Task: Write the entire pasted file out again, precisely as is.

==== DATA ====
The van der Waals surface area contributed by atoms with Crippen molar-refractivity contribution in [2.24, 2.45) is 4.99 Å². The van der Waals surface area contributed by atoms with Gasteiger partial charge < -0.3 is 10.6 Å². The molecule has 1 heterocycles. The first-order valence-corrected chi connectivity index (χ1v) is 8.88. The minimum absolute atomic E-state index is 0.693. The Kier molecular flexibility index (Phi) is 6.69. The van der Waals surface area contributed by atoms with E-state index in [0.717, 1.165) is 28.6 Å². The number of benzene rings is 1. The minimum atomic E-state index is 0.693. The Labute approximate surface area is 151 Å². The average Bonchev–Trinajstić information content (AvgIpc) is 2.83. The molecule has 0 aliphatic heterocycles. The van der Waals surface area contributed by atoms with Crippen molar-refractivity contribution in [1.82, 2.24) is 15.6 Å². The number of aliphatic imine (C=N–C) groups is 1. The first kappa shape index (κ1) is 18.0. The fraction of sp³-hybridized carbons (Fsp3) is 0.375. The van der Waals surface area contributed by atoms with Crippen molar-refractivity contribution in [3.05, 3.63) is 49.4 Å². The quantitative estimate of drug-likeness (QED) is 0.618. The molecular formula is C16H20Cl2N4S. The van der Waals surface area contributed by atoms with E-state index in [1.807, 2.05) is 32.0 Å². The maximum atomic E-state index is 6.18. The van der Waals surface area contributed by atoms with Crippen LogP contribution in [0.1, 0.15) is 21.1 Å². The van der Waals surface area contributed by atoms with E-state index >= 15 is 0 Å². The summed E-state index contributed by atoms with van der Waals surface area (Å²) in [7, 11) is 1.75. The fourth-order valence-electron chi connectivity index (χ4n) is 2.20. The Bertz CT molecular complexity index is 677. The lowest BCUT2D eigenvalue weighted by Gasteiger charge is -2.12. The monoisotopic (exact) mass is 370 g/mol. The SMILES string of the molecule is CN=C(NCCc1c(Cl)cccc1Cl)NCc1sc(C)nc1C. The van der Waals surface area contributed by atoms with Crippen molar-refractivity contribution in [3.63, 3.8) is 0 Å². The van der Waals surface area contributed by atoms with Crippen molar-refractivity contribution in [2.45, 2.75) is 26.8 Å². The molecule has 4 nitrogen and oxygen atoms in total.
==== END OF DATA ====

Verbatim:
The van der Waals surface area contributed by atoms with Crippen molar-refractivity contribution in [2.24, 2.45) is 4.99 Å². The van der Waals surface area contributed by atoms with Gasteiger partial charge < -0.3 is 10.6 Å². The molecule has 1 heterocycles. The first-order valence-corrected chi connectivity index (χ1v) is 8.88. The minimum absolute atomic E-state index is 0.693. The Kier molecular flexibility index (Phi) is 6.69. The van der Waals surface area contributed by atoms with E-state index in [0.717, 1.165) is 28.6 Å². The number of benzene rings is 1. The minimum atomic E-state index is 0.693. The Labute approximate surface area is 151 Å². The average Bonchev–Trinajstić information content (AvgIpc) is 2.83. The molecule has 0 aliphatic heterocycles. The van der Waals surface area contributed by atoms with Crippen molar-refractivity contribution in [1.82, 2.24) is 15.6 Å². The number of aliphatic imine (C=N–C) groups is 1. The first kappa shape index (κ1) is 18.0. The fraction of sp³-hybridized carbons (Fsp3) is 0.375. The van der Waals surface area contributed by atoms with Crippen molar-refractivity contribution in [3.05, 3.63) is 49.4 Å². The quantitative estimate of drug-likeness (QED) is 0.618. The molecular formula is C16H20Cl2N4S. The van der Waals surface area contributed by atoms with E-state index in [1.807, 2.05) is 32.0 Å². The maximum atomic E-state index is 6.18. The van der Waals surface area contributed by atoms with Crippen LogP contribution in [0.1, 0.15) is 21.1 Å². The van der Waals surface area contributed by atoms with E-state index >= 15 is 0 Å². The summed E-state index contributed by atoms with van der Waals surface area (Å²) in [7, 11) is 1.75. The fourth-order valence-electron chi connectivity index (χ4n) is 2.20. The Bertz CT molecular complexity index is 677. The lowest BCUT2D eigenvalue weighted by Gasteiger charge is -2.12. The monoisotopic (exact) mass is 370 g/mol. The SMILES string of the molecule is CN=C(NCCc1c(Cl)cccc1Cl)NCc1sc(C)nc1C. The van der Waals surface area contributed by atoms with Crippen molar-refractivity contribution in [3.63, 3.8) is 0 Å². The van der Waals surface area contributed by atoms with Crippen molar-refractivity contribution in [2.45, 2.75) is 26.8 Å². The molecule has 4 nitrogen and oxygen atoms in total.